But I love The Pursuit of Love (BBC1), Emily Mortimer’s adaptation of the Nancy Mitford satire on the British ruling classes between the wars. Of course it’s packed with Hooray Henrys, chinless wonders and Bullingdon braggards. But at its heart is a diamond-encrusted friendship between two women.
In the opening scene - London, 1941 - fur-coat-and-no-knickers Linda Radlett (Lily James) is blown out of bed by a German doodlebug and collected from the rubble by cousin Fanny Logan (Emily Beecham). The action then flips back to the Roaring Twenties when these besties were bright young things at the Radlett ancestral pile.
They hide in the linen cupboard - HQ of their secret society - and giggle about sex. Linda especially wants the earth to move for her, without the assistance of bombs, and to fall hopelessly and madly in love. This won’t be with a foreigner, according to her father Matthew (Dominic West), who roars out the nationalities he hates - all of them, basically - while hunting his children with hounds.
With a Brexity whiff to it, the saga hurtles at a breakneck pace, as if Mortimer - who plays Fanny’s randy mother, nicknamed “The Bolter” - is detonating several controlled explosions under it. Almost every shot is sumptuous, as if composed by a painter. The soundtrack is contemporary and terrific: New Order, a lovely obscurity from The Who and best of all T.Rex’s “Dandy in the Underworld” when Andrew “Hot priest” Scott turns up as Lord Merlin, a louche aesthete who paints pigeons turquoise in the spirit of Dadaism and tries to show Linda that there’s more to life than love.
Here there are echoes of The Crown and the moment when young Elizabeth scolded her mother for being negligent about the future monarch’s education. Linda has been kept out of school by her father who believes she has all she needs at home: “Church, stables, a tennis court.” He asserts that Fanny, who has been schooled, has merely gained “thighs like gate-posts from playing hockey”. West gets to snort and bellow and spontaneously combust for England - it’s a wonderful part for him - but this is James’ show.
She puts everything into Linda who’s silly, soppy and self-dramatising but you cannot take your eyes off her. As someone says: “She’s an intensely romantic character which is fatal for women - but it’s also what makes her completely irresistible.” If there were too many Lindas, this fellow reasons, “then the world could hardly carry on”. Thankfully The Pursuit of Love carries on for two more episodes.
The schoolgates sitcom Motherland (BBC2) returns with a great opening gag. An outbreak of nits prompts the head teacher to ramp up a Covid-style defence. She delivers sombre sermons from behind a lectern affixed with the message “Comb - Shampoo - Comb Again” which are backed up by “the science”: a woman from a company called Lice Po-Lice peddling highly expensive shampoos who, even though “the curve has started to plateau”, urges the mums - and househusband Kevin - to be extra-vigilant.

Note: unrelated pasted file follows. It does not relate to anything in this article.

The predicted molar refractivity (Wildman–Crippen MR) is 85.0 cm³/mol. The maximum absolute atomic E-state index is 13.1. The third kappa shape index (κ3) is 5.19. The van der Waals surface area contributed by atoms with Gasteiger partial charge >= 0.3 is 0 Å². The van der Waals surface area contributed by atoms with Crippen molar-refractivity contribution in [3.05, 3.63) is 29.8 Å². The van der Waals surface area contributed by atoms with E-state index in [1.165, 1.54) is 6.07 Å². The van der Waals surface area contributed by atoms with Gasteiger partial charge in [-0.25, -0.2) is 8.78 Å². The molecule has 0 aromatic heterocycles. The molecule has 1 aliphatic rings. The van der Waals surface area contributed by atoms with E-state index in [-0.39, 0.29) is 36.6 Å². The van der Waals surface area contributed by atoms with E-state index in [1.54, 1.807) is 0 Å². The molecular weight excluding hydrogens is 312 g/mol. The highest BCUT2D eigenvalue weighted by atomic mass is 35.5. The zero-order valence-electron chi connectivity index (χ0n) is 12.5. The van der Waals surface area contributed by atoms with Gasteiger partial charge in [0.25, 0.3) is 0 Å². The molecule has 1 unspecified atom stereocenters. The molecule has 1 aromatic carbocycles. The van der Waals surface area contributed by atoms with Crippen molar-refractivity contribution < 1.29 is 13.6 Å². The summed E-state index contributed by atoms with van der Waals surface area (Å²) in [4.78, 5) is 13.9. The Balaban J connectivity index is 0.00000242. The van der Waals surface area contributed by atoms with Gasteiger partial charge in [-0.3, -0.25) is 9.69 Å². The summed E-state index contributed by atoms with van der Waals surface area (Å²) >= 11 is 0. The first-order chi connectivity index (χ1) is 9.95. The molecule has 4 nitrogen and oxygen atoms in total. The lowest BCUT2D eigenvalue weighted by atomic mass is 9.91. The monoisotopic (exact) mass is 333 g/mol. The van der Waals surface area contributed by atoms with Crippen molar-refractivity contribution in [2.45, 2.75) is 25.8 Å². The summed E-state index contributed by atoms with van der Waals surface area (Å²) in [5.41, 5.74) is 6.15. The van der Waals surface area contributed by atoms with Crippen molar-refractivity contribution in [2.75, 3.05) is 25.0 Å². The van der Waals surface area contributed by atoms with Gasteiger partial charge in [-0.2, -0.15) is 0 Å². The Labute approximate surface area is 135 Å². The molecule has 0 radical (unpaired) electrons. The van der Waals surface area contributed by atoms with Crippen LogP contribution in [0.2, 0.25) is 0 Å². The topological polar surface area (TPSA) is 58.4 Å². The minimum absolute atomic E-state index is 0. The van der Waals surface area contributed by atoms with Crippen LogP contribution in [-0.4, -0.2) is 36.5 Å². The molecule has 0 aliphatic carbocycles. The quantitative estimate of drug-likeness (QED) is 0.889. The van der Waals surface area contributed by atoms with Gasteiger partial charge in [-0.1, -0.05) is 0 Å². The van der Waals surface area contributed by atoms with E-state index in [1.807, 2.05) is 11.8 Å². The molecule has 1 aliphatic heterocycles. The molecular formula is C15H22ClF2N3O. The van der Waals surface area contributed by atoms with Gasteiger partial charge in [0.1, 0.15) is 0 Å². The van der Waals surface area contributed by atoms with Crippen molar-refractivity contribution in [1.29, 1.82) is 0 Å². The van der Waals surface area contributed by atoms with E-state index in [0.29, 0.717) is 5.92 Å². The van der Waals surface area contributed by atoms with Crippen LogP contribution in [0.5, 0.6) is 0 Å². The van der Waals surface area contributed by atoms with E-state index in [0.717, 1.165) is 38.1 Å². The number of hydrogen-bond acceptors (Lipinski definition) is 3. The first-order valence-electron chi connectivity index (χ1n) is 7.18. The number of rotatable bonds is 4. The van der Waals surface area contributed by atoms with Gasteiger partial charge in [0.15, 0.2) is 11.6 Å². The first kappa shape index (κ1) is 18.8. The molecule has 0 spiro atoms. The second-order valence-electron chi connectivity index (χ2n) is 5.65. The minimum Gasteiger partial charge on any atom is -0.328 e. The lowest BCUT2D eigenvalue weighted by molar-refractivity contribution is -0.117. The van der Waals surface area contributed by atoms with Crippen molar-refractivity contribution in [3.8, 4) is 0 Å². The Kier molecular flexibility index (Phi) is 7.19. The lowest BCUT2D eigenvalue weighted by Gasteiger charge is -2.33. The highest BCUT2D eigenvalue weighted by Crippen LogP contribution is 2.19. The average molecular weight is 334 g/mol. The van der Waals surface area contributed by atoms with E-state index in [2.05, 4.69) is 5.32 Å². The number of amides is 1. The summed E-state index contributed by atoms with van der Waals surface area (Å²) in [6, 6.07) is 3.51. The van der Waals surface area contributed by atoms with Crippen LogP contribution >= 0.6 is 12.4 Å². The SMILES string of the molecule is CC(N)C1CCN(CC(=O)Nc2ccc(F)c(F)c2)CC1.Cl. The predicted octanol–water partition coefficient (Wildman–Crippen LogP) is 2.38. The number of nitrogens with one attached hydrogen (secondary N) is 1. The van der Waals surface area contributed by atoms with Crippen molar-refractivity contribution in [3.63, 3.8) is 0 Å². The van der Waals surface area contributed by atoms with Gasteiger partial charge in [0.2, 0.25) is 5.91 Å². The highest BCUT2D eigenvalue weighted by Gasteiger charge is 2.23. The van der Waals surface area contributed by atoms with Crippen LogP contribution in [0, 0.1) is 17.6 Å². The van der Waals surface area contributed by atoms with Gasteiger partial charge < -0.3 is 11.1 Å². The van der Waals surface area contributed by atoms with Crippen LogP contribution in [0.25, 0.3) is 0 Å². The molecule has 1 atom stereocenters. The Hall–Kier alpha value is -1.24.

This is the third season and you might be wondering: can Kevin be a doormat for never-seen wife Jill for ever? Can Anne be a doormat for alpha-mummy Amanda for ever? The answer in both cases is no. Anne scolds Amanda for blurting her pregnancy to the flat-white coven while Kevin’s reaction to being asked for a divorce is to lock Jill in the attic.
Jill’s list of complaints is long: “My night breathing, my chewing, my laugh, the way I dry my legs after a bath,” wails Kevin. Julia had tried to sympathise: “I tell Paul I want a divorce every birthday and Christmas.” You might remember Paul’s pathetic attempts at choosing presents, but Anna has problems of her own. She’s the superspreader and, worse than that, her own supremely annoying mum won’t be moving out after all. Motherland makes you laugh but it also makes you think: should I be changing my leg-drying routine, too?
What happened in 1861? Well, the American Civil War broke out, the first steam-powered merry-go-round cranked into action and Charles Dickens published Great Expectations. Oh, and the Offences against the Person Act made abortion illegal.
That this was still the case in Northern Ireland until decriminalisation two years ago is the subject of Three Families (BBC1), a powerful drama based on true stories from last decade including that of Theresa who buys pills online to halt the pregnancy of underage daughter Orla and is then prosecuted - maximum penalty five years. As it happens, someone in court calls the law “Dickensian - it’s Bleak House.”
The other two women, Hannah and Rosie, learn their babies will have massive abnormalities which will threaten their lives immediately. When Hannah’s doctor warns against abortion and ask her to “show mercy”, she replies: “How’s giving birth and watching your baby die merciful?”
This is a tough watch but we are only watching, not suffering the cruelty of ancient legislation. That it doesn’t turn into a polemic is down to the performances of Sinead Keenan, Amy James-Kelly and Geneveive O’Reilly. No one speechifies..Their stories - tragedies - remain all too human.